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Giro d'Italia: Alex Dowsett claims potential career-saving stage win

Team Israel StartUp Nation rider Englands Alex Dowsett celebrates as he crosses the line for victory during the 8th stage of the Giro dItalia 2020 cycling race a 200kilometer route between Giovinazzo and Vieste on October 10 2020 Photo by Luca Bettini AFP Photo by LUCA BETTINIAFP via Getty Images
Israel Start-Up Nation’s Alex Dowsett wins stage 8 of the 2020 Giro d’Italia (Image credit: Getty Images)

Wins have rarely been as timely as Saturday’s victory for Alex Dowsett on stage 8 of the Giro d’Italia as the British racer soloed to Israel Start-Up Nation’s biggest-ever triumph in the team’s seven-year history.

Without a team for 2021, and soon to be a father, Dowsett’s victory is also of massive personal significance, as the British rider seeks to continue his career in the WorldTour. A stage win in Italy’s Grand Tour, the second of his career, has undoubtedly placed the 32-year-old in the virtual ‘shop window’ for teams looking for riders.

Given the instant and considerable raising of his profile thanks to Saturday’s win, the British time trial champion and former UCI Hour Record holder reflected wryly afterwards that it was a “kind of shame that my biggest feeling as I crossed the line was not joy but one of relief, as I’m out of contract for 2020”.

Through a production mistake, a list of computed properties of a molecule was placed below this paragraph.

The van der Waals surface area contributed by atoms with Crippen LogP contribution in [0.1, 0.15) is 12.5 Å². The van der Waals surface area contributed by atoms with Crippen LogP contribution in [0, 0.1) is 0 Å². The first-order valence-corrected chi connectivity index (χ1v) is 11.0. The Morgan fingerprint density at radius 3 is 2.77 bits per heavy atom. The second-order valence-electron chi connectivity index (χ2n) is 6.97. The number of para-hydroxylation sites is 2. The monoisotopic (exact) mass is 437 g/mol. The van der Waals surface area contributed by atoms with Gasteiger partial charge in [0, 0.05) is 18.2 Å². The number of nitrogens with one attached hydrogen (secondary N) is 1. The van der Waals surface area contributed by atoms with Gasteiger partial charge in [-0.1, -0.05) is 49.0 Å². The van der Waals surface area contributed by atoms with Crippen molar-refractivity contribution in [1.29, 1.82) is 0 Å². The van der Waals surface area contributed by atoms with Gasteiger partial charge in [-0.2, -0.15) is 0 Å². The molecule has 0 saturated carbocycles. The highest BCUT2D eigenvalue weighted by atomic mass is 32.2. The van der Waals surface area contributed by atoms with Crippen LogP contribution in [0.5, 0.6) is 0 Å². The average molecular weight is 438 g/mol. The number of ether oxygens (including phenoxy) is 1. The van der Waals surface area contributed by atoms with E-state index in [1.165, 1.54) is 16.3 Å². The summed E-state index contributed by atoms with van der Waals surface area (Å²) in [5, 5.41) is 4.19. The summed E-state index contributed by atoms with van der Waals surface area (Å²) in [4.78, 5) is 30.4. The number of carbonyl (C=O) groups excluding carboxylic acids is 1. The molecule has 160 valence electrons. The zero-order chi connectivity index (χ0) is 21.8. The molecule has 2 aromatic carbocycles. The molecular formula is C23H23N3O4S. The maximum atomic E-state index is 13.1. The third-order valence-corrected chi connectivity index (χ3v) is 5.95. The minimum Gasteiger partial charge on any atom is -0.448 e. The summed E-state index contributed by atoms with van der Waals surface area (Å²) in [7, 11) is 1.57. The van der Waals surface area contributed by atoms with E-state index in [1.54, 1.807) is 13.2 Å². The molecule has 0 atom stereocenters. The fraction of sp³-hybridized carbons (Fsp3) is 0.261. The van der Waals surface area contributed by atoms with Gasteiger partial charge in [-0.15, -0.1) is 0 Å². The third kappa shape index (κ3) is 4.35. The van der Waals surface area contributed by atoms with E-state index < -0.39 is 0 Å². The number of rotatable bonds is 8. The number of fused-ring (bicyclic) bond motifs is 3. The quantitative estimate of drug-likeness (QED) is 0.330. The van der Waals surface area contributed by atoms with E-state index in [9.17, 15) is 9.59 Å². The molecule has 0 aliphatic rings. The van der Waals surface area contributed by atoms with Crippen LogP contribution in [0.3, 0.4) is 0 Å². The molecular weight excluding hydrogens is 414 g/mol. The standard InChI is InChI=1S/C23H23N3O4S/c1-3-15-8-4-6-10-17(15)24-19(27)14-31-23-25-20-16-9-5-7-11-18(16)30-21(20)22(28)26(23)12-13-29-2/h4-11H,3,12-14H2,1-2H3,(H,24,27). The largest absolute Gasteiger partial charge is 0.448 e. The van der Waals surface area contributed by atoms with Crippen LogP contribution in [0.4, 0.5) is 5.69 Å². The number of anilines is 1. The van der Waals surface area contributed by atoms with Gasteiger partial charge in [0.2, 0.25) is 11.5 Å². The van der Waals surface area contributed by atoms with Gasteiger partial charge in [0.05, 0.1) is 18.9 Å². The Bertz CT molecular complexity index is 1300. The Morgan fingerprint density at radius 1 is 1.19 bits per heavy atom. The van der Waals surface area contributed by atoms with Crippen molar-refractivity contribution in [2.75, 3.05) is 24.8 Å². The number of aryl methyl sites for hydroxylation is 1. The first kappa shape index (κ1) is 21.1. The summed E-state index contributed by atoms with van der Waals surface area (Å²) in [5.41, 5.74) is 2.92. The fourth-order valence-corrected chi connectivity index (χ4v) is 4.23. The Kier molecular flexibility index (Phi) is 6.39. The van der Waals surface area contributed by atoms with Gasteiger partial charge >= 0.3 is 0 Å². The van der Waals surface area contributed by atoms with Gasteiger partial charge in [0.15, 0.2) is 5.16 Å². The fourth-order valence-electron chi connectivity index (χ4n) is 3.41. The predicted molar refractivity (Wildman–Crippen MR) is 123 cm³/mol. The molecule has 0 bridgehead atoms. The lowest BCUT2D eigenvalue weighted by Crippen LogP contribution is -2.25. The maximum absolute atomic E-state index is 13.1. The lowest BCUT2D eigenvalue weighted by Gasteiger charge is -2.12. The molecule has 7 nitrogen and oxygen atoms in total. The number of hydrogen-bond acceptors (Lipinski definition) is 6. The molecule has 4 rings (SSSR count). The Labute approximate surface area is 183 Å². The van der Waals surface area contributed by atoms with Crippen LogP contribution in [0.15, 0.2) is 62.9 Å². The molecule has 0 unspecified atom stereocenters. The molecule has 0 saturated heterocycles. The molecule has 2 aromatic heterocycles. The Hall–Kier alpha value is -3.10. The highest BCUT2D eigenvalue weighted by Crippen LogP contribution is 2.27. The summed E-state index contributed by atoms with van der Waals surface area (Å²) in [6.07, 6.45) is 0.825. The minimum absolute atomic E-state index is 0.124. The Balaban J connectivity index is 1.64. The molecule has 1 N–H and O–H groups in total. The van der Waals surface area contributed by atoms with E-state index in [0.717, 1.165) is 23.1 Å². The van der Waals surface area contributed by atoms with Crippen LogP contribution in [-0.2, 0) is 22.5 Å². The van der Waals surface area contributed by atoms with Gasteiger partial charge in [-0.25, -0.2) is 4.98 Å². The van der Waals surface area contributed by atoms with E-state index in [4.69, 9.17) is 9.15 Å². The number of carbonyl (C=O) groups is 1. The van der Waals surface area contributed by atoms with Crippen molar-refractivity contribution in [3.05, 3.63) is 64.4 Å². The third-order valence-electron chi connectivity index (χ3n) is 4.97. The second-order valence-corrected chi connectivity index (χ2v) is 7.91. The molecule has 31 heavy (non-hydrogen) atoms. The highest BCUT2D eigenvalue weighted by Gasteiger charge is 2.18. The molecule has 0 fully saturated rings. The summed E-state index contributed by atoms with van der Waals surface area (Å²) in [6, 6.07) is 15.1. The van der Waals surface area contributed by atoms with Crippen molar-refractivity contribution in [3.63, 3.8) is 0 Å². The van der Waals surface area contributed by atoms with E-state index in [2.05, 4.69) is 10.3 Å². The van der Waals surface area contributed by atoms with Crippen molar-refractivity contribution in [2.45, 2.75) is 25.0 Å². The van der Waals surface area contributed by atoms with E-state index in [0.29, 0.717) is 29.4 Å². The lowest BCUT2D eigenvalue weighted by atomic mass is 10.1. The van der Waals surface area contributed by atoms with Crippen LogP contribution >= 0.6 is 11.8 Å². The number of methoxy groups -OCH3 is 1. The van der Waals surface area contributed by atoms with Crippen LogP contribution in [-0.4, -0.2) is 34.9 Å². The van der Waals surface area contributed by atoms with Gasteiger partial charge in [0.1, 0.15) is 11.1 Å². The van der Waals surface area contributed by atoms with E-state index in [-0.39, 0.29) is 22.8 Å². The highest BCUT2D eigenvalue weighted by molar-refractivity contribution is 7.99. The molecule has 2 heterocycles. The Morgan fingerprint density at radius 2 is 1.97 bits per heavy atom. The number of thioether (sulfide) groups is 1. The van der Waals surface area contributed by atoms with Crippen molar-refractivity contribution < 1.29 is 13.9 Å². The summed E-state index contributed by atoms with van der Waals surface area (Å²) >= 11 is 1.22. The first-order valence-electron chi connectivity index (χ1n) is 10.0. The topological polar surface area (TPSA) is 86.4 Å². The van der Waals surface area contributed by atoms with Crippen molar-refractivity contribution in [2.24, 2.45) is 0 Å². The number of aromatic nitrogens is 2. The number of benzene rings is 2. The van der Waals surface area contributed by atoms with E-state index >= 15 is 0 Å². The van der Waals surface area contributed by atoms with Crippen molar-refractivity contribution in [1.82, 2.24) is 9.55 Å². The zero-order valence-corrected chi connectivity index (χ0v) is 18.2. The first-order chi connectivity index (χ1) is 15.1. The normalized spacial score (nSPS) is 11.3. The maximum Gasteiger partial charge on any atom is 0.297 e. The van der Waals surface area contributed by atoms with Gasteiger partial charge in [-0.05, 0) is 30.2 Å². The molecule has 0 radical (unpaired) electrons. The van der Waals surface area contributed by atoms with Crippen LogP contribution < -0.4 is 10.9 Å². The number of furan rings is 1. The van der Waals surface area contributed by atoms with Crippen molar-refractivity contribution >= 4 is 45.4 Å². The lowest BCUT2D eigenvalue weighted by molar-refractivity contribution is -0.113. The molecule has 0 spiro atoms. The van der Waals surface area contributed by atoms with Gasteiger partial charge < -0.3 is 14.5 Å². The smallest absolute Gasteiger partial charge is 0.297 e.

“But when I think back on this win, I’ll surely think of this as an incredible thing to have experienced.”

Part of a day-long break of six before breaking away with around 18 kilometres to go, Dowsett repeatedly thanked teammate Matthias Brandle, also in the move, for his collaboration, saying, “Having him there was crucial – either of us could have won – and we were both very invested in it, as long as one of us did.

“And it’s a big step up for the team, fighting for this victory. Every day we’ve been planning how to win. Today it was quite a loose plan but it worked out fine.”

He also thanked sports director Nicki Sørensen for encouraging both him and Brandle to get back on terms with the rest of the break after they had been dropped on the first of two ascents of the finishing circuit’s main challenge – a steep, kilometre-long climb with ramps of up to 17 per cent.

“When we were dropped, he urged us on, and kept on saying it wasn’t over yet. Then when we got back on, both Matthias and me went on the attack, and it could just have easily been him that won as me.”

Soon to become a father, Dowsett recognised that while he feels very fortunate to be a bike rider, his current predicament of being out of a job in 2021 had done anything but keep him calm during the Giro, which – given that it’s his last race of the season – had all the feel of a last-chance saloon.

“We are so privileged to call this a job, because it’s not a real job. We race pushbikes for a living, but it’s what I do,” Dowsett argued. 

“But the worry of having a baby and the possibility of not being able to provide made the whole thing very stressful. So this win is very much a relief, as hopefully, now, I’ll get something secured for next year.”